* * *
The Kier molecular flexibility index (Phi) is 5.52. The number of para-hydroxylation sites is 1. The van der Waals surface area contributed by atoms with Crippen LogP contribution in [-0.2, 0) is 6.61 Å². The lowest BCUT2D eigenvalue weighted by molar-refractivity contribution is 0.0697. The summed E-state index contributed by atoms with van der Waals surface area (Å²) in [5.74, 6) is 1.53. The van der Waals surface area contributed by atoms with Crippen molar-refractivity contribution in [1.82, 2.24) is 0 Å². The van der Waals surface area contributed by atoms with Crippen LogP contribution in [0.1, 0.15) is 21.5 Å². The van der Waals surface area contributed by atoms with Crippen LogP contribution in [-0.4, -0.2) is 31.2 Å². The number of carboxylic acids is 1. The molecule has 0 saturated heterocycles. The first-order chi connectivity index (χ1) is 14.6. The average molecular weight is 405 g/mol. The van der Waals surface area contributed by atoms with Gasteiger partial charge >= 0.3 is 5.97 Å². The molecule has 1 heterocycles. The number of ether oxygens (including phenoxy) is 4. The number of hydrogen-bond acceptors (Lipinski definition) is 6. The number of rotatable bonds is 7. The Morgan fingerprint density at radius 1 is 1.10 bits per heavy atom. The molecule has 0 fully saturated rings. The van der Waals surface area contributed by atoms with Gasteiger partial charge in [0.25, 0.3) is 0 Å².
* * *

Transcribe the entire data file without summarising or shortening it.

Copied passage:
The Kier molecular flexibility index (Phi) is 5.52. The number of para-hydroxylation sites is 1. The van der Waals surface area contributed by atoms with Crippen LogP contribution in [-0.2, 0) is 6.61 Å². The lowest BCUT2D eigenvalue weighted by molar-refractivity contribution is 0.0697. The summed E-state index contributed by atoms with van der Waals surface area (Å²) in [5.74, 6) is 1.53. The van der Waals surface area contributed by atoms with Crippen molar-refractivity contribution in [1.82, 2.24) is 0 Å². The van der Waals surface area contributed by atoms with Crippen LogP contribution in [0.1, 0.15) is 21.5 Å². The van der Waals surface area contributed by atoms with Crippen LogP contribution in [-0.4, -0.2) is 31.2 Å². The number of carboxylic acids is 1. The molecule has 0 saturated heterocycles. The first-order chi connectivity index (χ1) is 14.6. The average molecular weight is 405 g/mol. The van der Waals surface area contributed by atoms with Gasteiger partial charge >= 0.3 is 5.97 Å². The molecule has 1 heterocycles. The number of ether oxygens (including phenoxy) is 4. The number of hydrogen-bond acceptors (Lipinski definition) is 6. The number of rotatable bonds is 7. The Morgan fingerprint density at radius 1 is 1.10 bits per heavy atom. The molecule has 0 fully saturated rings. The van der Waals surface area contributed by atoms with Gasteiger partial charge in [0.25, 0.3) is 0 Å².